Here in the Miami Valley, there are only two air qualities: damp or humid. It changes quickly. We have known days where we run both the heat and the a/c. A miscalculation can leave you shivering or feeling like you dressed before drying off from your shower. As a result, seasonal changes are often challenging in the wardrobe department. Here are a few tips and tricks.
Gather all the truly wintery-looking pieces and all your "moth-munchable" fabrics. Most of us know about wool, but moth larvae also like hair, fur, feather, and felt, including those luxurious feeling cashmere and mohair sweaters.(entomology.ca.uky.edu/ef609) Don't forget the gloves, hats, scarves, socks, and blankets, as well. Examine everything for wear, tears, stains, broken zippers, missing buttons, and finally, fit. Be sure to check all the pockets and all your handbags. Nothing motivates like finding cash! For those items that pass physical inspection ask yourself, "Did I wear them this season? Why not?" If it truly was not worn because the weather didn't cooperate, then keep it another year. Otherwise, consider purging them. Winter clothes are bulky and there's no sense wasting perfectly good storage space on items that are not worthy of you. Keep a list of any key pieces you need to replace. (For more tips on moth-proofing, check out the following: www.marthastewart.com/264609/the-basics-of-mothproofing
and www.nytimes.com/2010/01/28/garden/28fix.html )
For the few winter items you decide to keep out until spring really sticks, keep them together in the closet and contained in one drawer. It will make it easier to do the final transition later. Do the same with your shoes and boots. Clean off the any salt and dirt, then polish before putting away. Purge the un-salvageable and add to your shopping list.
Pull out all the spring/summer stuff. Inspect and purge just as you did the winter stuff. Can't remember if you wore it last year? Try this trick. For drawers, fold the items and place them in backwards. As you wear them, you can fold and put them in normally. In the closet, hang the hangers backwards. Once worn, turn the hanger around.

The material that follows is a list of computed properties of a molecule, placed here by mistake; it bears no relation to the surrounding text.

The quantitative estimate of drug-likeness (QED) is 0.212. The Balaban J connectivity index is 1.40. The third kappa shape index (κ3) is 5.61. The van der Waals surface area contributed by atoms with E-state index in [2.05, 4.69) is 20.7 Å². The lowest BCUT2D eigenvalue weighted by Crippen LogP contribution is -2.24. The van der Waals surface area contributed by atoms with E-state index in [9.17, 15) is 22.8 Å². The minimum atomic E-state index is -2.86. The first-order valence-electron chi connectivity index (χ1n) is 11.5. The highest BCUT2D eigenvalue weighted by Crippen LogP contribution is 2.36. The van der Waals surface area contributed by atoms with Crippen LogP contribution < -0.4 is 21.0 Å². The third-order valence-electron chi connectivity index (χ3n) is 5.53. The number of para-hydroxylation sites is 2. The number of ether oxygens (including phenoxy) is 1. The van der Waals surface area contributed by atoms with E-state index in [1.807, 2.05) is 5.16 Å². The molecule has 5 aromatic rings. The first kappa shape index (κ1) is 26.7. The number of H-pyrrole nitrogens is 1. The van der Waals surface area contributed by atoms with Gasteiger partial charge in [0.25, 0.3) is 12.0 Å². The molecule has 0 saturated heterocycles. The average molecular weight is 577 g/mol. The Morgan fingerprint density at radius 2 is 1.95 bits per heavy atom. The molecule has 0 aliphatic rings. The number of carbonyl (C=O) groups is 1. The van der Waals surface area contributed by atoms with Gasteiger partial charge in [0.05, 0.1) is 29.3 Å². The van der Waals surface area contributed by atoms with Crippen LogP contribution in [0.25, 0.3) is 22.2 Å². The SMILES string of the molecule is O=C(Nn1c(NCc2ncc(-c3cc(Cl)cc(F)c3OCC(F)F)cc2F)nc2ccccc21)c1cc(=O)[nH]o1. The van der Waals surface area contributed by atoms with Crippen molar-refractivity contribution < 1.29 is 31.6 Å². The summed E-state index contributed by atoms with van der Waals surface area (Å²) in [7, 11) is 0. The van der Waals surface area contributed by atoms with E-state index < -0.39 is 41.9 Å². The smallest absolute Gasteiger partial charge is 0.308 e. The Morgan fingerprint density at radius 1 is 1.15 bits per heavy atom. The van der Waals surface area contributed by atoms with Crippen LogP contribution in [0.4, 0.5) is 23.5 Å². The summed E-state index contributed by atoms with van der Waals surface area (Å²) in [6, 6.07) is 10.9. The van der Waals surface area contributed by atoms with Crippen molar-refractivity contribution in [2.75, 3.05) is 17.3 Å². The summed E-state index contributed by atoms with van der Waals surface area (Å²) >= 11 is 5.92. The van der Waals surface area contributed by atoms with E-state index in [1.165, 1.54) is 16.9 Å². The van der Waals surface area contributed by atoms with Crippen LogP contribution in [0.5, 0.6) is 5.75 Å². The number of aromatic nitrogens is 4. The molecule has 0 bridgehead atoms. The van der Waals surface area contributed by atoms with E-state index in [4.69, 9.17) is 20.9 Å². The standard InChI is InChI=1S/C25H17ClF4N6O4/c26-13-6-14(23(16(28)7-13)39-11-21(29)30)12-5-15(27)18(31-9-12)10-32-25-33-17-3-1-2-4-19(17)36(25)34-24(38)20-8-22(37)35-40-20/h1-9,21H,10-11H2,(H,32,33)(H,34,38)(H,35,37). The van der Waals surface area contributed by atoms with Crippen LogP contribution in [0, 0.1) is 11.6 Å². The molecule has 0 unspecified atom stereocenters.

Fold?! Hang?! Yes. Even if you're normally a "stuffer", just fold and hang for this initial step, please. At the end of the season, it'll be easier to tell what you have and have not worn.
Place any formal attire and the hot weather gear toward the back of the closet. You won't be needing it quite yet. As winter finally fades, you can pack up the remaining pieces or shift them to the back of the closet until sweater weather hits again.
What's the right way to organize your clothes? By color? By size? By event? By length? The answer is really personal preference. If you are sharing a closet with someone, then obviously it starts with splitting yours and theirs. If your work attire is completely different from your casual attire, consider separating them, then clustering suits together, pants together, skirts together, etc. It will save time when getting ready for work. You can take it a step further grouping black items together, navy items together, and so forth.
I discourage my clients from doing the whole closet strictly by gradation of color (i.e. the rainbow effect). It looks really cool...once. I have never met anyone who could maintain it and you WILL drive yourself crazy trying to figure out the chromatic order of your jeans.
Now that you can find something to wear, get outside and enjoy the earth's rejuvenation!
Thanks for reading,
Last week we celebrated National Procrastination Week. Now, onto the recovery plan and...Spring Cleaning!
As I write this, most of the country is recovering from Winter Storm Stella - either the snow overload or the information overload. Because of this recent event, it may be hard to think about Spring cleaning and transitioning to the warmer side of outdoor life. With the crazy temperature changes we have been experiencing the last few weeks, most of us have had at least one attack of Spring Fever, and probably more attacks of allergies and sinusitis. For me, as the warmer weather hits, I become increasingly intolerant of my indoor living space. It's stuffy from the stale, dry air. It seems more drab since the holiday decorations came down. The furnace and fireplace constantly re-coat every flat surface with dust. (Mom, if you're reading this, yes, I dust regularly....at least once a month. Swear.) And, let's not even start about the grimy windows!